What Squid Game does to your network, and why you should care (or not)
Okay, hands up, who had ‘South Korean survival drama where people get murdered for losing at children’s games’ in the most-watched Netflix show sweepstakes?
When Netflix first launched Squid Game, few would have guessed it would become the streaming giant’s most popular launch ever. More than 100 million viewers globally have watched the dystopian show, in which a group of indebted people compete for a gargantuan jackpot, but this success has also reignited a long-standing debate in the telecoms industry.
Hits such as Squid Game have made Netflix the most successful streaming service in South Korea (and plenty of other places). But this success has also resulted in SK Broadband – part of SK Telecom, the country’s largest mobile operator – suing Netflix to cover the cost of the surge in network traffic.
Streaming video content obviously has an impact on internet networks, and streamers demand reliable connectivity to avoid being faced with the dreaded buffering wheel. When more people are streaming at once, the strain placed on networks to deliver reliable quality to everyone increases. Think of it like cars on a motorway; more people driving at the same time means traffic moves slower, so to keep everyone happy you might need to make the road wider by adding another lane.
SK Broadband says the traffic that Netflix generates on its network surged to 1.2 trillion bits of data processed per second in September, the month of Squid Game’s release. This constitutes a 24-fold increase over three years. It claims it has had to upgrade its network twice to accommodate the traffic surge caused by the show, and its lawsuit is now prompting the question of whether streaming companies should pay a congestion charge for hit shows. This question forms part of the wider debate on net neutrality.
What is net neutrality?
Net neutrality is the concept that all traffic on the internet is treated fairly – or, in other words, is seen as neutral. It is the principle that you have equal access to all (legal) content on the internet, and your broadband provider doesn’t dictate what you can see or do.
Net neutrality laws therefore squash the potential for internet ‘fast lanes’, that would allow traffic from certain sites to get from A to B in a dedicated path, quicker than other traffic. This means internet service providers, like SK Broadband, can’t charge certain providers, like Netflix, extra to cover the bandwidth they need or give them their own lane on the motorway. Netflix’s internet traffic has to be treated the same as every other content provider, no matter how big or small.
What are the pros and cons?
In a nutshell, services providers argue that if they were able to charge the likes of Netflix or Facebook or Google or other drivers of bandwidth more, they could reinvest those funds into upgrading networks, extending availability to more rural areas, and even on developing innovative new services. There is also an argument that if the cost of providing connectivity to customers was weighted towards those that drive the most traffic down the pipe, service providers could actually make access to certain sites – like healthcare or education resources – free to everyone, whether they had a contract or not.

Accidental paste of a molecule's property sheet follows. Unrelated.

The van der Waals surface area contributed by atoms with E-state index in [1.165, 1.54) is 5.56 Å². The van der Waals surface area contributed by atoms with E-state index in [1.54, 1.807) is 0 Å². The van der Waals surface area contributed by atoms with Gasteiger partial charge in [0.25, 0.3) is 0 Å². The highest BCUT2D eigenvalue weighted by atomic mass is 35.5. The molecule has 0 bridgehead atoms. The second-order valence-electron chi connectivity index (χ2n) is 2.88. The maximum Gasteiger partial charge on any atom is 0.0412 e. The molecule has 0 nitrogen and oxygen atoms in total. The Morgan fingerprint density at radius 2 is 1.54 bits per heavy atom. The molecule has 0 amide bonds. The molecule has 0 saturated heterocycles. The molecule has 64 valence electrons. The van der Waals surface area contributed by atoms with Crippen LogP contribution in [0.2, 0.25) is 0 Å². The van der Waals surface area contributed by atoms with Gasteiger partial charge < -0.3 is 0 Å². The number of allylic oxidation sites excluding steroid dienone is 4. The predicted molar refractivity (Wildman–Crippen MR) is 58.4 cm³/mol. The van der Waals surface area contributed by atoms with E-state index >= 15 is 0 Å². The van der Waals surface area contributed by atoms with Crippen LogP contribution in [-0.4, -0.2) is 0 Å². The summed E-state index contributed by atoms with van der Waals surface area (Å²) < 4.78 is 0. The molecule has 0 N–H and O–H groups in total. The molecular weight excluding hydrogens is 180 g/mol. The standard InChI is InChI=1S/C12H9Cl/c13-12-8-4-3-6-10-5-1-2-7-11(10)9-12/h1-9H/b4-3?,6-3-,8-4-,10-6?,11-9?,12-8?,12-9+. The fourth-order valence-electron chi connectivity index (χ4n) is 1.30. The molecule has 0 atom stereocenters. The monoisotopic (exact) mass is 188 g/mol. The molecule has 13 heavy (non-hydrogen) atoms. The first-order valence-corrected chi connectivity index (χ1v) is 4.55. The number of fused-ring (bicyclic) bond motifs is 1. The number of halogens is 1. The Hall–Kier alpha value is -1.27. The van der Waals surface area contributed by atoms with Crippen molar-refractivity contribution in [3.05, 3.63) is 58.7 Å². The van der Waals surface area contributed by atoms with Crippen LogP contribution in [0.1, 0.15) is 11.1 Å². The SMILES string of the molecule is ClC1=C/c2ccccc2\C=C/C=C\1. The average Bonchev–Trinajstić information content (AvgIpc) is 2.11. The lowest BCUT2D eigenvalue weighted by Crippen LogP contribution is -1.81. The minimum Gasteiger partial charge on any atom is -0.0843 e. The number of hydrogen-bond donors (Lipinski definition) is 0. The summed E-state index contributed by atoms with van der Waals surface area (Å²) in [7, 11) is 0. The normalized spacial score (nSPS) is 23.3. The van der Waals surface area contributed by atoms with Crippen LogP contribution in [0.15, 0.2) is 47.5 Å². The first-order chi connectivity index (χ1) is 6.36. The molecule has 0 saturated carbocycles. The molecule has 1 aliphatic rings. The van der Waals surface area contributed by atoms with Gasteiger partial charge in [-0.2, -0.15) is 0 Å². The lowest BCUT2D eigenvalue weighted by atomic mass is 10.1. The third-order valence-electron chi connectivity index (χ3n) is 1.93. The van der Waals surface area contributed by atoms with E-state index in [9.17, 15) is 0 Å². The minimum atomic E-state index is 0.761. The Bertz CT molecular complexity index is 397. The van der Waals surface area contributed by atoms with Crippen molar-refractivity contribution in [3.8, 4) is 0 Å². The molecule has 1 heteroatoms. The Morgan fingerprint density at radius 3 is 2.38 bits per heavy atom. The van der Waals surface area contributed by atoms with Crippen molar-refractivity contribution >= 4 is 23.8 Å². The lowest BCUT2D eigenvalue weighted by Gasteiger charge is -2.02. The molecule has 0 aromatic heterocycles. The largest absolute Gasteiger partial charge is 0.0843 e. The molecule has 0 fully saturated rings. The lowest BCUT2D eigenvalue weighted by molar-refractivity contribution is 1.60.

Counter arguments in favour of net neutrality legislation argue that if bigger players were paying bigger bucks, they would demand dedicated bandwidth which could hamper competition against smaller names. This argument becomes more complicated in markets where broadband providers also offer content services. In the UK for example, BT could in theory make streaming on the BT Sport app quicker, and streaming on the Sky Go app slower for its broadband customers, influencing the sports broadcasting market in its favour.
Why should I care?
Essentially, because us mere customers risk being caught in the crossfire.
If things stay ‘neutral’ as they are, and broadband providers struggle to upgrade networks to keep pace with demand, we could end up with more regular network outages (or buffering wheels), the cost of broadband going up, or a combination of both.
If things change, and content providers are forced to pay more for the traffic they generate, they could then pass that cost on to us, which in basic terms means your Netflix subscription could become more expensive.
The EU adopted net neutrality legislation in 2015, which obviously at the time applied to the UK as well. There haven’t been discussions yet about that changing, and generally speaking ‘net neutrality’ is an American term that hasn’t really crossed the pond, though Brexit does open up the possibility of debate more than before. Ofcom announced a review of net neutrality earlier this year, so conversations are happening, but as with all regulatory changes they will take a while to result in anything concrete.
Should I really care though?
Well, sure, in the grand scheme of things there are plenty of other things to worry about right now. Who cares how fast or expensive your Netflix is if your house is underwater! But, in isolation, is it worth worrying about right now?
The debates around net neutrality will rumble on for years, long after Squid Game series 14 has ‘broken the internet’ again. In reality, it’s unlikely anything will change. As much as connectivity providers can argue Netflix et. al should pay more, they know that deep down most people only have a high-speed broadband connection in the first place so they can access services like Netflix, or online gaming. In other words, the service providers need the content players, more than the content players need them.
It’s a debate worth keeping an eye on, because as governments change there is always the possibility this issue could gather steam. In the meantime, you could always forget about the internet and just go outside – anyone fancy a game of Red Light, Green Light?